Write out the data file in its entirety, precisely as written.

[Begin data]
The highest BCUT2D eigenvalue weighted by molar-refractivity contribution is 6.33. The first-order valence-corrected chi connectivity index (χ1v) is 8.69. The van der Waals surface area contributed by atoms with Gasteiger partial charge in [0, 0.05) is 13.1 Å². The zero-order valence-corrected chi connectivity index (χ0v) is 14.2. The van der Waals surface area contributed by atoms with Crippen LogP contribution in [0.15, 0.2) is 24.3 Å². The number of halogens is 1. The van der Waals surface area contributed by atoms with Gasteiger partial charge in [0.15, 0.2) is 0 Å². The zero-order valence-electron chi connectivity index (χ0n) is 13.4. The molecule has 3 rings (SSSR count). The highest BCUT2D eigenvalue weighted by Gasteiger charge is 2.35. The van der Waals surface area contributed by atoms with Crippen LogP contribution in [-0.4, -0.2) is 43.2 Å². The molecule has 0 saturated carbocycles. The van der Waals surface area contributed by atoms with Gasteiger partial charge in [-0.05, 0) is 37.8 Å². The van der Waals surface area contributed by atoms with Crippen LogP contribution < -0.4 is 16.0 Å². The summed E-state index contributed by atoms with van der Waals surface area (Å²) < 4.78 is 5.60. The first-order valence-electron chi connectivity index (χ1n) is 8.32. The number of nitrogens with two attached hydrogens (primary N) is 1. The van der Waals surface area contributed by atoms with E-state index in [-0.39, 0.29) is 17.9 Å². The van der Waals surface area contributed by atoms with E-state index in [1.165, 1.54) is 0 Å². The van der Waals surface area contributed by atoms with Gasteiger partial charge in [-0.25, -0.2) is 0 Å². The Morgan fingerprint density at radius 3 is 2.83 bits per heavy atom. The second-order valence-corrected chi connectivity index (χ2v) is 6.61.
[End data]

The highest BCUT2D eigenvalue weighted by molar-refractivity contribution is 6.33. The first-order valence-corrected chi connectivity index (χ1v) is 8.69. The van der Waals surface area contributed by atoms with Gasteiger partial charge in [0, 0.05) is 13.1 Å². The zero-order valence-corrected chi connectivity index (χ0v) is 14.2. The van der Waals surface area contributed by atoms with Crippen LogP contribution in [0.15, 0.2) is 24.3 Å². The number of halogens is 1. The van der Waals surface area contributed by atoms with Gasteiger partial charge in [0.15, 0.2) is 0 Å². The zero-order valence-electron chi connectivity index (χ0n) is 13.4. The molecule has 3 rings (SSSR count). The highest BCUT2D eigenvalue weighted by Gasteiger charge is 2.35. The van der Waals surface area contributed by atoms with Crippen LogP contribution in [-0.4, -0.2) is 43.2 Å². The molecule has 0 saturated carbocycles. The van der Waals surface area contributed by atoms with Gasteiger partial charge in [-0.05, 0) is 37.8 Å². The van der Waals surface area contributed by atoms with Crippen LogP contribution < -0.4 is 16.0 Å². The summed E-state index contributed by atoms with van der Waals surface area (Å²) < 4.78 is 5.60. The first-order valence-electron chi connectivity index (χ1n) is 8.32. The number of nitrogens with two attached hydrogens (primary N) is 1. The van der Waals surface area contributed by atoms with E-state index in [-0.39, 0.29) is 17.9 Å². The van der Waals surface area contributed by atoms with E-state index in [1.165, 1.54) is 0 Å². The van der Waals surface area contributed by atoms with Gasteiger partial charge in [-0.25, -0.2) is 0 Å². The Morgan fingerprint density at radius 3 is 2.83 bits per heavy atom. The second-order valence-corrected chi connectivity index (χ2v) is 6.61.